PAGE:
Tuesday, 24 November 2009
I wish him all the best for future and hope when things settle down he'll return to blogging, even if not to us here.
In the meantime this means we are now severely under par. The one drawback of using younger reviewers is frankly school is a much bigger time suck than work so the more we have the better covered we are. On the plus side we get wonderful frank reviews about books from the agegroup they are aimed at.
I would like to open up the roster, if anyone out there is under sixteen and would like to review for us here at the youth site I would be delighted to have you on board! In order to maintain anonimity, if you are under 14 I would ask that you email reviews to me and I will post them, with your blog name at the end, as I do for MJ & Zobdy. If you are happy to receive occasional books to review from me then include your postal address when you email me and I will send them out to you from time to time, dishing them out as they come in to me. Worldwide postage is no problem although it may restrict you to paperbacks.
If you are interested please email me at hagelrat (at) googlemail (dot) com with your age, user name (not real name) and any strong reading likes/dislikes (do you hate horror or love historical novels? Are you a captain underpants fan?) .
I am happy for contact to go through a parent rather than being direct and there is no specific time commitment, as and when you can is fine.
Sunday, 1 November 2009
Troubadour is set in Southern France in the thirteenth century. The story starts in a Lord’s castle where the Lord’s thirteen year old daughter, Elinor, is making her first appearance as Lady Elinor, a young noblewoman. Her favourite troubadour (travelling musician), Bertran, is moving on to the next town and Elinor’s parents have arranged for her to be married to a Lord in his forties so Elinor, dressed as a boy, sneaks into another troubadour’s troupe with the help of the joglars and joglaresas (minstrels). As Elinor flees, the Pope declares war and the whole of Southern France is chaos.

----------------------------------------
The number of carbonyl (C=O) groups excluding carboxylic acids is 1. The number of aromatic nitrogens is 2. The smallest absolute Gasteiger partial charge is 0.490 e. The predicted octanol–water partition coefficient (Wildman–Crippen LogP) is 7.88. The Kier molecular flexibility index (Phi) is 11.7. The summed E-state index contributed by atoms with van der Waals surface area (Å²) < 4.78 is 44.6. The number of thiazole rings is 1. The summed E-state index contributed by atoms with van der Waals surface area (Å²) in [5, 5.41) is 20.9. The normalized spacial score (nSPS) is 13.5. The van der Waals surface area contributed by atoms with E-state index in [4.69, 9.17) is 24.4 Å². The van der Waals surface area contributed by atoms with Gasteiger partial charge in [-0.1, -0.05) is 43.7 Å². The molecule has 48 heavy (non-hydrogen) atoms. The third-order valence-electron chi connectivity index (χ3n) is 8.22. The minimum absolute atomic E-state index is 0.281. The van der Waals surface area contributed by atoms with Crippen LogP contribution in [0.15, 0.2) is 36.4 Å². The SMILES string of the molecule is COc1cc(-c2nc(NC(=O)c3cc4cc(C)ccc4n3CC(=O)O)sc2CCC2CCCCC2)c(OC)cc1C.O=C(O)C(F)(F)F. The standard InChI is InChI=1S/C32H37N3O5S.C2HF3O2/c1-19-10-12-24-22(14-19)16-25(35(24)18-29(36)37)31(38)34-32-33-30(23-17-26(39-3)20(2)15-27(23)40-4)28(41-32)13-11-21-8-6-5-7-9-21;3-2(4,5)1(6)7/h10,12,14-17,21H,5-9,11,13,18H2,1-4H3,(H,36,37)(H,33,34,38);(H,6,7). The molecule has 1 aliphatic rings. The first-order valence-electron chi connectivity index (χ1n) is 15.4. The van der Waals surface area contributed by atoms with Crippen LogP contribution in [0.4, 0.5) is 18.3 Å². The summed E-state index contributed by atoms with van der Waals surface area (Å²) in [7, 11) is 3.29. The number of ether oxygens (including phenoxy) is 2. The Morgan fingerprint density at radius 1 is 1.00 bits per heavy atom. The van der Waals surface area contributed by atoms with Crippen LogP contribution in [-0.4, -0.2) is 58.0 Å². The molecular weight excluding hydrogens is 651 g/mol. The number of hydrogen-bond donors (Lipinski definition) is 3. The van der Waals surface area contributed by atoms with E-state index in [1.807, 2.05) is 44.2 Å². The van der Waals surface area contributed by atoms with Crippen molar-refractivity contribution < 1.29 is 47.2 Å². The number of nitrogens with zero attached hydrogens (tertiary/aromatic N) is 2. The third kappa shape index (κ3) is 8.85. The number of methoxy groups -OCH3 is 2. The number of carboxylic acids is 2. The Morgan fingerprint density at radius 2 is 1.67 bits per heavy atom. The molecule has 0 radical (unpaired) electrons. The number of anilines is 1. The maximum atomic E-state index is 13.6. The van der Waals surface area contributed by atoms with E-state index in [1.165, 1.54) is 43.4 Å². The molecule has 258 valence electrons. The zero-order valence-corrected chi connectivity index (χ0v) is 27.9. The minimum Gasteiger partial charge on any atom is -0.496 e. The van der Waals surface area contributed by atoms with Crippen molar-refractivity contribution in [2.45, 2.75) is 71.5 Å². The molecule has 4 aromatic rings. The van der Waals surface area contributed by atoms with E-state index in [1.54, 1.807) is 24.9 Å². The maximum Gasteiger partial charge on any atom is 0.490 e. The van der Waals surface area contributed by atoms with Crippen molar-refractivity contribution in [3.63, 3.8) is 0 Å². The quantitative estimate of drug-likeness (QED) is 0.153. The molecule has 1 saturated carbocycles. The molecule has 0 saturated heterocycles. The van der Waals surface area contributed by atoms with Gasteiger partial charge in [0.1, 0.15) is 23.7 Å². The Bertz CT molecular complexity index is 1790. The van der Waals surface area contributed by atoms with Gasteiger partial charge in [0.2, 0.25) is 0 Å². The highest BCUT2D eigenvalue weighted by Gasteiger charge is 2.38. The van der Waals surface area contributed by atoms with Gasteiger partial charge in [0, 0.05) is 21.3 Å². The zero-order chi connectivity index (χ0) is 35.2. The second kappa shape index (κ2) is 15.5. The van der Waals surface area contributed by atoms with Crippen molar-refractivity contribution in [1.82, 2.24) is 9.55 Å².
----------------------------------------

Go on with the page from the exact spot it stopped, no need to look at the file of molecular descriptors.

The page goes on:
The story starts with a scene in the Lord’s castle but then splits off into telling what is happening to Elinor, Bertran and also the Pope and his forces. As the story goes on, and we meet more characters and groups slit up, we see what is going on in lots of different places. I enjoyed this because if it had only been following one person there wouldn’t have been nearly as much information and it wouldn’t have been very interesting.
Also, at the back of the book, there is a glossary and historical notes. I found the glossary useful because there were words that I didn’t recognise and I found the historical notes very interesting because I had never heard of the French crusades and I enjoyed the background information.
I thought it was very well written and it kept me hooked. I was desperate to know what would happen to Elinor and her friends so I kept reading it. I would recommend this book to eleven plus.